No makeshift former broom cupboard for the learning support department here – it actually is, well, a department. And one that means business too – with 29 per cent of boys on the SEN register it needs to be. A full time SENCo, supported by eight subject-specific part timers, who use a combination of in-class and one-to-one support strategies – and where appropriate a reduced timetable – to bring boys with mild to moderate learning difficulties, dyslexia or ASD up to speed. Super EAL teaching for international pupils – we met several (one who had just achieved an A* in his English GCSE having arrived from Germany with ‘school English’ in year 9) who could pass as natives. One UK born boy joked about his international friend ‘speaking better English than me’.

Games, options, the arts

Historically synonymous with rugby of the ‘guts and glory’ variety (is there any other kind?), but look a little closer and you’ll find that there are plenty of alternatives for boys less inclined to ‘drive for the line’ (their words not ours). Nestled amongst pitches and fields galore that fall away into glorious woodland, plus 90 minutes of sport at the end of the day four days a week (the fifth day is CCF – compulsory to year 10), any boy would find it hard not to throw himself into the plenitude of games on offer. There’s everything you would expect (rugby, football and cricket are major sports) plus seriously competitive shooting, rowing, badminton and tennis (played not only on hard courts but also grass in a heavenly walled garden), plus activities including basketball (coached by head), swimming (in super modern indoor pool complex) and golf (school has its own 9-hole course, natch). A separate mention for real tennis: Oratory has one of only five courts in UK schools and has hosted the national championships – get any member of staff talking on the subject and take your seat for a comprehensive education, all the way back to Henry VIII. All abilities represent school in fixtures: ‘We’re great for the keen but average as well as the superstars’, says head; ‘our size means we need everyone to play to make up team numbers.’ There’s that big fish/small pond advantage again. Head says that past marketing focusing heavily on sport ‘is a problem’ and assures us that school has ‘loads of gentle, arty types’ but it seems to us that even those boys tend to enjoy casting the paint brush aside and getting stuck into something physical – and if they really don’t then this probably isn’t the school for them.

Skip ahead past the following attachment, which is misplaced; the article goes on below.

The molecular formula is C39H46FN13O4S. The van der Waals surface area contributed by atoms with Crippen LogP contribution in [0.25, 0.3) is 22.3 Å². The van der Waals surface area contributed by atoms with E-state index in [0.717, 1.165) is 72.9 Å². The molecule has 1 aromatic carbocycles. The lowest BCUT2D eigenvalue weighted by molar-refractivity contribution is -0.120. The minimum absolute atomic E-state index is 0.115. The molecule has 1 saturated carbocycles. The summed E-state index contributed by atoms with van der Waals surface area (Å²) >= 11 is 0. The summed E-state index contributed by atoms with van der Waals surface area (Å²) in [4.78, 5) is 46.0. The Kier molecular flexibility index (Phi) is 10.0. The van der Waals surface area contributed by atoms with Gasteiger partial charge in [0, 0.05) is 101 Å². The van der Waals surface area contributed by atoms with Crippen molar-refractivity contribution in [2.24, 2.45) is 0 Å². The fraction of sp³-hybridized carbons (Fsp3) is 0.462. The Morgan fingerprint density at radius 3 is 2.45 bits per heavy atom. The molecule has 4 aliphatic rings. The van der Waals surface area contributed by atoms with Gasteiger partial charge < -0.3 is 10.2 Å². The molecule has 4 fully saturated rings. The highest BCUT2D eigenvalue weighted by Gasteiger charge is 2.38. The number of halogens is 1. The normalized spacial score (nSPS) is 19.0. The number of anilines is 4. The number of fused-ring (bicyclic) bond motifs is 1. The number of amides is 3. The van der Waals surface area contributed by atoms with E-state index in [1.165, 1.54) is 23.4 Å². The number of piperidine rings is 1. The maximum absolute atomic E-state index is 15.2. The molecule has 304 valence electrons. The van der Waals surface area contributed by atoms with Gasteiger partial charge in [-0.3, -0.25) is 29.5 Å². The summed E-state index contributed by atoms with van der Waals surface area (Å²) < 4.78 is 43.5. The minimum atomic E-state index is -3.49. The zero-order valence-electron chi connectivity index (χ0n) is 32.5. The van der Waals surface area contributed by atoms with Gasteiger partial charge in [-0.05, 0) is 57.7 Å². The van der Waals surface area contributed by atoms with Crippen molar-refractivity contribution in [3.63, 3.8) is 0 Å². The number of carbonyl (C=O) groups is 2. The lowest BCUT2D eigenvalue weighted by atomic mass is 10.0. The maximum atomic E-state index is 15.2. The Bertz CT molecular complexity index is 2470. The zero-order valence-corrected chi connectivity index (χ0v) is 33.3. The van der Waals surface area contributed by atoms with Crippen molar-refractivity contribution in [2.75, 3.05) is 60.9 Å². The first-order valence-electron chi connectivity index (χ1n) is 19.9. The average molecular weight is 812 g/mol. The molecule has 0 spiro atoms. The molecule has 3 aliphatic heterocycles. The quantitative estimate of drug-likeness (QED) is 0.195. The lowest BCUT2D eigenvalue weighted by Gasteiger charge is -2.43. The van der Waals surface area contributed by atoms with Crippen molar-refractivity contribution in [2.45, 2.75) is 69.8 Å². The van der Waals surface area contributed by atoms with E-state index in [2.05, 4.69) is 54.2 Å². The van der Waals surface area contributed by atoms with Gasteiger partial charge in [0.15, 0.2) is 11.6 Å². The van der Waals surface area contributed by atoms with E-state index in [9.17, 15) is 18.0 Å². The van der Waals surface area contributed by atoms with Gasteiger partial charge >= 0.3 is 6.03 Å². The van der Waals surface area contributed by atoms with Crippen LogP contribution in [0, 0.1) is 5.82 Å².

Whilst on the subject of paint brushes, we were welcomed to the creative oasis (the words ‘art department’ simply don’t do justice) by the positively effusive head of art with the words: ‘Why give a boy a paintbrush when you could give him a powertool…or a mop?’ And why indeed, when with such tools and alternative techniques such as collage, printing presses, 3D photography, ceramics and modelling can deliver such masterpieces as those by the swathes of boys who choose to take art GCSE, A level and Pre-U? ‘We take students much wider than mere draughtsmanship – if they can’t handle representation, we get them into abstraction and really engaging with the materials – it’s very much a boys’ course’. And not a still life in sight. With this ethos in place, results unsurprisingly outstanding. Around half the sixth form cohort take the Cambridge Pre-U rather than A level, with all achieving at least D3 (equivalent to A grade) in 2016 and every student taking A level achieving A*. Several each year to art college or degree courses – most skipping the foundation stage having surpassed the standard in school. DT adjoins art and is similarly impressive both in terms of facilities and teaching – ‘another of our crown jewels’ according to our pupil guide. ‘Gone are the days of making a coffee table’, we were assured. Using industry standard software and equipment, boys are encouraged not to merely design products but to make and, crucially, sell them too, with entrepreneurship encouraged to the extent that more than one boy has a business running on the side outside of school. As with art, exam results are superb and the half dozen or so who choose to pursue the subject after school are typically given very low offers from colleges and universities keen to snap them up.